However, as tribes and clans grew into civilizations and empires, the community ideal began to wane as dreams of self-sufficiency and self-reliance prevailed. We began to think of ourselves as individual and separate. But the fact remains that we are all connected, and what we all do impacts the world as a whole. When one of us does well, it spreads to the whole of humanity.

IV. Collaborative Finance

“A new movement is beginning, and it’s inspired by the public anger at a host of things, from the behavior of Wall Street and massive bank bonuses to the widening gap between the interest rate offered to savers and the rate charged to borrowers.”

― Don Tapscott and Anthony D. Williams, MacroWikinomics: Rebooting Business and the World

The next step in community-building and collective effort is the concept of collaborative finance, also known as the sharing economy. Disillusioned by corporate greed, people are once again looking to their own communities for collective support and financial empowerment. From the rise of peer-to-peer lending and crowdfunding to the resurgence of farmers’ markets and local cooperatives, collaborative finance is clearly the wave of the future.

Let’s take just a single example – Rotating Savings and Credit Associations, or ROSCAs. Also known as cundinas in Mexico, susu in parts of West Africa and the Caribbean, pandeiros in Brazil, tandas throughout Latin America, chit funds in India and Pakistan, and hui across East Asia, there are over 200 different names for these informal lending circles, which exist in every corner of the world. The basic idea is the same. A group of trustworthy community members are chosen to meet periodically (perhaps once a month) to contribute a fixed amount of money into a general “pot.” This money is then given to one of the members (which could be based upon immediate need or predetermined by lot). The group continues to meet at the appointed time until all group members have received the “pot.” ROSCAs have numerous, well-documented advantages among sectors of the population who often lack access to traditional financial services.[4] Such informal financial arrangements are only one of the many ways that these local communities have rallied together to help those in need.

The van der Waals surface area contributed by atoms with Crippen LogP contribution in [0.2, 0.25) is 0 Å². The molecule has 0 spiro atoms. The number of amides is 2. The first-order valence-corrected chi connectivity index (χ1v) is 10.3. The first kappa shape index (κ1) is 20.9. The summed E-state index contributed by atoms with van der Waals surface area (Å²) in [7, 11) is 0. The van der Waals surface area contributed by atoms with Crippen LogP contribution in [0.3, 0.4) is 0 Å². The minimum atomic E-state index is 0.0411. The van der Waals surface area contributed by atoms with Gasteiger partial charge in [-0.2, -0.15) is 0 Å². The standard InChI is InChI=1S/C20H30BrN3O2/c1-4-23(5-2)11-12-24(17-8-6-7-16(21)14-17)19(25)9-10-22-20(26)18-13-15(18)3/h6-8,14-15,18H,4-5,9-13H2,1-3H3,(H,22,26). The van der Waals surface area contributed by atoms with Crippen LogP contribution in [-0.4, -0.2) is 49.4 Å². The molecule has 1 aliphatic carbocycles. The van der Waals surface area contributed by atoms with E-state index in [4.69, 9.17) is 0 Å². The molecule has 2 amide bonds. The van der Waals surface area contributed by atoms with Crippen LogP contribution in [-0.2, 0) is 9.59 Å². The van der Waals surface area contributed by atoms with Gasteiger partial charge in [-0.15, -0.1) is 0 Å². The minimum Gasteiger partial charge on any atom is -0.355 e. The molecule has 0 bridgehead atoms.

V. Inclusive Capitalism & Financial Inclusion

“The interconnectedness of peoples, countries, and economies around the globe is a development that can be used as effectively to promote prosperity as to spread greed and misery.”

― Joseph E. Stiglitz, from The Price of Inequality: How Today’s Divided Society

Endangers Our Future

Despite these innovations in collaborative finance and micro-finance, the fact remains that the inequality gap is unequivocally widening.